Firstly there is the religion - old fashioned Catholicism in the sticky heat of New Orleans, with all the mysticism and ritual that implies. This played a significant part in her upbringing, and it hangs like a shroud over the novels, not in an orthodox, moralising sense, but in an air of mystery, of guilt, in the sure and certain knowledge that something is going on which we can’t fully comprehend. Then there is her background - a devout though alcoholic mother who died when Anne was a child, her marriage to Stan Rice, a painter and poet whose verses occasionally appear as frontispieces in her books, then the final deciding factor - the untimely death of her daughter. This had a devastating effect on both parents, leading to years of depression. Anne even inherited her mother’s alcoholism. In synopsis this all sounds rather like the plot of a not-terribly-good melodrama, but it happened, and the Anne Rice, the novelist who sells a book on average every thirty seconds, is the woman who grew out of this tragedy.
What drew her out of the cold emptiness of Haight-Ashbury after the Summer of Love had faded into memory, and helped her come to terms with the loss, was the writing of the first novel. A dense and heartfelt text, it deals with mutability in such a personal way that reading it almost makes one feel like a voyeur into her life - especially regarding the Claudia character, a little girl whom Lestat takes, Vampirises and therefore consigns to un-dead eternity as a cute six year-old.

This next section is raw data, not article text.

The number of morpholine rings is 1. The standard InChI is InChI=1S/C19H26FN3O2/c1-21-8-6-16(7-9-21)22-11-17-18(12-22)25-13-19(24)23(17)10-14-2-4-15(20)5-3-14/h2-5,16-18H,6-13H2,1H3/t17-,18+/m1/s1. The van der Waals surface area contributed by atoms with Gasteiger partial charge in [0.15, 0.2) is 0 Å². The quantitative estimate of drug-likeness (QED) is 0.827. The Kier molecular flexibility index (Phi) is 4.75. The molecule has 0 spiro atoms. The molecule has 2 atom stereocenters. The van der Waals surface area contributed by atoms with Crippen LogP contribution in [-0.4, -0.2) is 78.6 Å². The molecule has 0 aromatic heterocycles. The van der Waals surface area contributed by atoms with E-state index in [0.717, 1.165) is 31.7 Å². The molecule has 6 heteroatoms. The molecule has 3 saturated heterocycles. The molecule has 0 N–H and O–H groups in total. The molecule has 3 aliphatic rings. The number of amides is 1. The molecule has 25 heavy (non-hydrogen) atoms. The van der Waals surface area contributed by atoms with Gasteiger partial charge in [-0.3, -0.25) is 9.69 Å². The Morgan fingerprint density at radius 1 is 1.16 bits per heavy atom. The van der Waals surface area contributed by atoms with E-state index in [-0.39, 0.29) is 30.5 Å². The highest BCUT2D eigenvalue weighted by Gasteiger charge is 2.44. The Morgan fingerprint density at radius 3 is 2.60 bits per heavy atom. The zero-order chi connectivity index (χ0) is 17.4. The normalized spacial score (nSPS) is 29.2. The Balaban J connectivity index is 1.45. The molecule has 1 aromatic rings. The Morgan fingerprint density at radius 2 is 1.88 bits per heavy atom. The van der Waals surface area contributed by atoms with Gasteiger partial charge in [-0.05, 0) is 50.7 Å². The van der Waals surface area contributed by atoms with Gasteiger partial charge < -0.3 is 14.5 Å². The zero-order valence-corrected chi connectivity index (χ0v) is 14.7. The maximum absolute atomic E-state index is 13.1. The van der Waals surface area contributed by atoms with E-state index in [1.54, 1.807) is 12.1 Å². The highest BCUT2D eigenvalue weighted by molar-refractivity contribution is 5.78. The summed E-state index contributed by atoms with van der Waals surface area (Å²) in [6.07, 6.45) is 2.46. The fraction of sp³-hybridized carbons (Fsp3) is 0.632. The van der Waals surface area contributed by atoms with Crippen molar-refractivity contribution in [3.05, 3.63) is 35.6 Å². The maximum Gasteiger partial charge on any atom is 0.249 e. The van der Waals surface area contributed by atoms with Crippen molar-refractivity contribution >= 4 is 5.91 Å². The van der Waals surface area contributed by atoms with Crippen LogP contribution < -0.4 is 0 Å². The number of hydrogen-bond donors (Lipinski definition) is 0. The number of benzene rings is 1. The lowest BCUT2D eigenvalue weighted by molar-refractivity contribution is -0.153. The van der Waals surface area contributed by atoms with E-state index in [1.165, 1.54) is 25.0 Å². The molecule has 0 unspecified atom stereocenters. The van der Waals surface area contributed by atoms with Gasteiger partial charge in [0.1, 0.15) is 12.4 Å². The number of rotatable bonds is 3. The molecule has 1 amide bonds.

Back in 1976 this was eerie and radical writing, made all the more so by the personal connotations for Rice herself, but, eighteen years and several copyists later, it has turned into something of a cliché:
“They turn up in the movies now with amazing regularity - little girls with large eyes looming towards the camera ...”
In subsequent volumes the emphasis of the series has changed slightly to allow Lestat to become the enduring character, far more-so than any of his converts; but the point of the project hasn’t changed for Rice, it is still to explore the hypothetical potential of being a Vampire.
“I wanted to go into that enigmatic figure and have him tell me what it was like to be a vampire. When I was a child, I read a vampire story that I loved; Richard Matheson’s A Dress of White Silk. It is also written in the first person, from the point of view of a vampire child, a little girl. I never forgot that story.”
So, what about Dracula?
“I didn’t actually read Dracula until much later, after I’d written Interview. I had gotten it out of the library when I was a child and read the beginning, but it so frightened and upset me that I took it back. The Count had hauled a baby in a bag up for his three concubines to drink the blood of, and it was just too much for me, so I took it back and didn’t make the connection that that actually was Dracula until years later. So, after Interview had been out a while, I decided I’d better tackle the damn thing ... and there was Jonathan Harker, and there were the three concubines with that baby in the bag, and I thought ‘Oh God, I remember this ... I have to admit I never did finish the whole book.”